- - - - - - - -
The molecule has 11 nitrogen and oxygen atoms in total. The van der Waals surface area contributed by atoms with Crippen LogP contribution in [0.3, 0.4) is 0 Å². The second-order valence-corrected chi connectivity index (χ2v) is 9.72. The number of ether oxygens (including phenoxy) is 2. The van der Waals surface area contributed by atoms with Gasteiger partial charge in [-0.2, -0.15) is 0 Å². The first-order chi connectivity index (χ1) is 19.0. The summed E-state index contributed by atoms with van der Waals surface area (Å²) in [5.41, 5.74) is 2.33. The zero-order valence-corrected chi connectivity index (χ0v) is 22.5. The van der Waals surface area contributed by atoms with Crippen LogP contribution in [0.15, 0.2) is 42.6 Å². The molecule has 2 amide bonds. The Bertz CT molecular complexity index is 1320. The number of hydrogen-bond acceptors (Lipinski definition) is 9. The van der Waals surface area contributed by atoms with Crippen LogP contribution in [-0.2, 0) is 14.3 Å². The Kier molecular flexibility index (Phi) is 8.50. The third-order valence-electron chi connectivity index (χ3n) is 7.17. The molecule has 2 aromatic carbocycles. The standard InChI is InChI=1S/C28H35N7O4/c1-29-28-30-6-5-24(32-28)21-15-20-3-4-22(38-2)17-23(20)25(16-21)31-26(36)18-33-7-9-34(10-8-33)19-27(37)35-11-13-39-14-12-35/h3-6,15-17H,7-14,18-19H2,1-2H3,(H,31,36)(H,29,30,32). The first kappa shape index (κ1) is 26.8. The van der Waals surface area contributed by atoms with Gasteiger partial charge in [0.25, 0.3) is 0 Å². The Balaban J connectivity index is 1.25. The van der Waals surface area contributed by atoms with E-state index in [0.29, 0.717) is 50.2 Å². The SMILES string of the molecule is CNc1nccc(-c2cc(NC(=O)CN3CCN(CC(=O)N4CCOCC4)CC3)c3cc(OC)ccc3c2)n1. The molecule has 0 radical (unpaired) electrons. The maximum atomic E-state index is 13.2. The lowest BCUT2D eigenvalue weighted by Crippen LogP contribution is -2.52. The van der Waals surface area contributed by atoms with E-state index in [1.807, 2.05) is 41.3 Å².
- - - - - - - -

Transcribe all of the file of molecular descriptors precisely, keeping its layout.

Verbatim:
The molecule has 11 nitrogen and oxygen atoms in total. The van der Waals surface area contributed by atoms with Crippen LogP contribution in [0.3, 0.4) is 0 Å². The second-order valence-corrected chi connectivity index (χ2v) is 9.72. The number of ether oxygens (including phenoxy) is 2. The van der Waals surface area contributed by atoms with Gasteiger partial charge in [-0.2, -0.15) is 0 Å². The first-order chi connectivity index (χ1) is 19.0. The summed E-state index contributed by atoms with van der Waals surface area (Å²) in [5.41, 5.74) is 2.33. The zero-order valence-corrected chi connectivity index (χ0v) is 22.5. The van der Waals surface area contributed by atoms with Crippen LogP contribution in [0.15, 0.2) is 42.6 Å². The molecule has 2 amide bonds. The Bertz CT molecular complexity index is 1320. The number of hydrogen-bond acceptors (Lipinski definition) is 9. The van der Waals surface area contributed by atoms with Crippen LogP contribution in [-0.2, 0) is 14.3 Å². The Kier molecular flexibility index (Phi) is 8.50. The third-order valence-electron chi connectivity index (χ3n) is 7.17. The molecule has 2 aromatic carbocycles. The standard InChI is InChI=1S/C28H35N7O4/c1-29-28-30-6-5-24(32-28)21-15-20-3-4-22(38-2)17-23(20)25(16-21)31-26(36)18-33-7-9-34(10-8-33)19-27(37)35-11-13-39-14-12-35/h3-6,15-17H,7-14,18-19H2,1-2H3,(H,31,36)(H,29,30,32). The first kappa shape index (κ1) is 26.8. The van der Waals surface area contributed by atoms with Gasteiger partial charge in [0.25, 0.3) is 0 Å². The Balaban J connectivity index is 1.25. The van der Waals surface area contributed by atoms with E-state index in [0.29, 0.717) is 50.2 Å². The SMILES string of the molecule is CNc1nccc(-c2cc(NC(=O)CN3CCN(CC(=O)N4CCOCC4)CC3)c3cc(OC)ccc3c2)n1. The molecule has 0 radical (unpaired) electrons. The maximum atomic E-state index is 13.2. The lowest BCUT2D eigenvalue weighted by Crippen LogP contribution is -2.52. The van der Waals surface area contributed by atoms with E-state index in [1.807, 2.05) is 41.3 Å².